They say, "When one door closes, another one opens up."
I suppose that can be true... unless the old door can't close all the way because your foot is stuck in it. Your foot—a piece of you—is still holding onto something in there.
This is how I liken the monster that is "dating after becoming a widow."
I've been alone now for about a year and I'm getting used to this being 'normal' now. There have been a lot of low days in there. Days I've felt so alone, that despite having people around, kids around, friends around, I have felt utter and complete loneliness. Scary lonely. It's the hardest at night. When the kids are in bed and it's painfully quiet. I don't sleep that well, and that's where my thoughts catch up to me. It's when I think about how this used to be my favorite part of the day, when the kids fell asleep and he and I would hop into bed and watch TV together. I'd grab the remote from him because he would watch Cops all night if I let him. I just wanted HGTV on. Other times we'd laugh at reruns of Modern Family or old episodes of The Office. He'd hold my hand. He'd reach for me the way most women long to be reached for. Even though I was always tired, I was never too tired for him.
I don't watch those shows much anymore because of the reminders of that happiness. Maybe I should get used to being alone, I tell myself. Maybe that was as good as it'll ever be. Nobody has all that much interest in a 40-something widow with four kids and a lower abdominal scar. I don't want to think like that, but I do. I don't want to envision myself alone and celibate until I die, but I do. I hate that I can't watch romantic comedies or love scenes from movies because of the bitterness and tears they cause, but I can't watch them anymore. I can't close the door some days it seems.
But I'm tired of feeling like I don't deserve happiness again. That I won't see happiness again.
A while back, when my husband was getting sicker and things started to get grim, he sat me down on the couch. It was before his second surgery to rid the cancer from his tongue and before the loss of much of his speech. He told me someday I was probably going to find love again. He said I would probably marry again. He wrote much of the same thing in an email to me several months before he died, a time when he was readying his will and the estate for what he knew was inevitable. I remember how mad I got. I told him to quit saying this shit to me. Quit giving up, quit telling me things I didn't want to believe. Things I didn't want to think could ever be a reality. Because I didn't want to be with anyone else. I didn't want to look at another man with love. I didn't want to have to start all over again with some stranger. We promised each other we'd never have to be "out there" again, remember? You can't leave me here to do this alone.
The wife who sat on the couch with him back then couldn't have fathomed the loneliness. She couldn't have dreamt of the sad nights by herself in bed, the empty bitterness at seeing other couples holding hands. She couldn't know how soul crushing it would be to think of going another 30-40 years with this hole in her heart.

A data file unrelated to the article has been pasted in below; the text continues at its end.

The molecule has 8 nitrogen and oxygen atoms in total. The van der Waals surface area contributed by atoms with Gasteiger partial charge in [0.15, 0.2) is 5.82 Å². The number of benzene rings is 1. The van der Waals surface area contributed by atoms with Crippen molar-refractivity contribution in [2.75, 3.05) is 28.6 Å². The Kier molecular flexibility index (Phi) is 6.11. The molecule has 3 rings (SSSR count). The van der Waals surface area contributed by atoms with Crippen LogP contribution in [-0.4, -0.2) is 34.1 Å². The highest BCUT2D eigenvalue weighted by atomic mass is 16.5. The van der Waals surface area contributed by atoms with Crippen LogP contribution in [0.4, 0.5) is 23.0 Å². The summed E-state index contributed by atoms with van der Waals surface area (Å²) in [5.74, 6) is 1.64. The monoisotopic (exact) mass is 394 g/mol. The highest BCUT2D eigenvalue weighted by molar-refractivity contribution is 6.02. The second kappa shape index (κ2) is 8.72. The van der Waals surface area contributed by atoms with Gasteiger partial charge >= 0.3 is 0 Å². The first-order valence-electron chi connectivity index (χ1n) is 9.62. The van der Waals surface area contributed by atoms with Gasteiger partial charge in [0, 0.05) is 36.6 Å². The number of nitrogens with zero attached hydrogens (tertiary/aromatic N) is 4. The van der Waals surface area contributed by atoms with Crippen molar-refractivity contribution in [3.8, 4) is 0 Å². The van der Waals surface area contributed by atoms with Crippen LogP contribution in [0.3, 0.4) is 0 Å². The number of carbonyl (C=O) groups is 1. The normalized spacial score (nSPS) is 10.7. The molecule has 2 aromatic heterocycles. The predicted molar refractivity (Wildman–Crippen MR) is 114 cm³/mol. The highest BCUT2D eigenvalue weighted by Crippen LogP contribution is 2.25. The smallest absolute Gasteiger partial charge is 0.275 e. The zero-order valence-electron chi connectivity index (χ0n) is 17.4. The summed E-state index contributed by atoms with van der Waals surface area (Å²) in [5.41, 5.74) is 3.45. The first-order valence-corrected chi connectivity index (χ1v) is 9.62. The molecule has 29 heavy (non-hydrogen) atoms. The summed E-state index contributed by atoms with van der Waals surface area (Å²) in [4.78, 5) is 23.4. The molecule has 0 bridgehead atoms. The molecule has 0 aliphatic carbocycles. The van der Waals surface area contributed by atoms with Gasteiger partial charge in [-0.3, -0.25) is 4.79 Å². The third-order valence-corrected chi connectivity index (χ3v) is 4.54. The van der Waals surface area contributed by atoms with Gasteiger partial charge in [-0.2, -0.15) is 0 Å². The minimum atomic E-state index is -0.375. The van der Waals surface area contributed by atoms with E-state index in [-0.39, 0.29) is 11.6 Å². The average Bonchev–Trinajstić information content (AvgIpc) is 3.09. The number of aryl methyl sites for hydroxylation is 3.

I was talking to a friend of mine who told me she thinks people have many 'loves' in this life. Our hearts —our beings— are designed to love and BE loved, she said. We aren't really meant to be alone. And it's only recently that I am thinking she's right. Without a love or the purpose to love, I believe our soul feels sadness, worthlessness, fear and a void that can devour a person into a dark, black hole of existence. How is that a way to be living the only ONE life we get? Maybe it could be possible to find happiness in more than one heart in a lifetime?
Extroverted people like me aren't that great with being alone. I am a social being. I love being in a crowd, with people, joking with friends, telling stories and hearing them, too. I crave laughter. I feed off of it. Being alone this past year has validated these truths more than ever. I hate solitude. I fear silence. I can't be alone. I don't want to be alone.
I told my friend I'm not out to find another husband. I have one in heaven. I don't need to find another father for my kids. They have one in heaven. But the idea of hanging out with someone, going out for a drink and having a laugh together —is something I painfully long for again. I want that normalcy. I want to feel like I matter to someone —to be someone other than "mom" all day, every day.
But for any widow, putting herself out there again is pretty terrifying—especially when you have conditioned your brain, your heart, your everything to be forever devoted to one person. How could I care for anyone else who isn't him? And if I try, how will I handle the judgments from others who will think I don't love him anymore? How will I deal with knowing someday a good, decent, caring man may feel threatened by the residual love I harbor for a dead man?
To them, I say that nothing could ever change how much I loved my husband. Or the fact I will always love him to the depths of my being. There isn't a day that goes by that I don't think about him or what he left behind. I hope that I will get to a point where I can look at pictures of us and not tear up. I dream my broken heart will mend. But I'm learning the heart is bigger and has more capacity than we know. It's capable of opening up again if given a chance. Why shouldn't I allow someone to show me that happiness here still exists? Why shouldn't my children get to see their mother laugh and smile again?
I know I need to take my foot out of the door. To open another door. Even if it shuts or slams in my face a million times, I need to keep opening doors—I know behind one of them might be laughter again, happiness again, maybe even love and life again.
This blog post was originally published Nov. 6, 2018 here at Living the Second Act.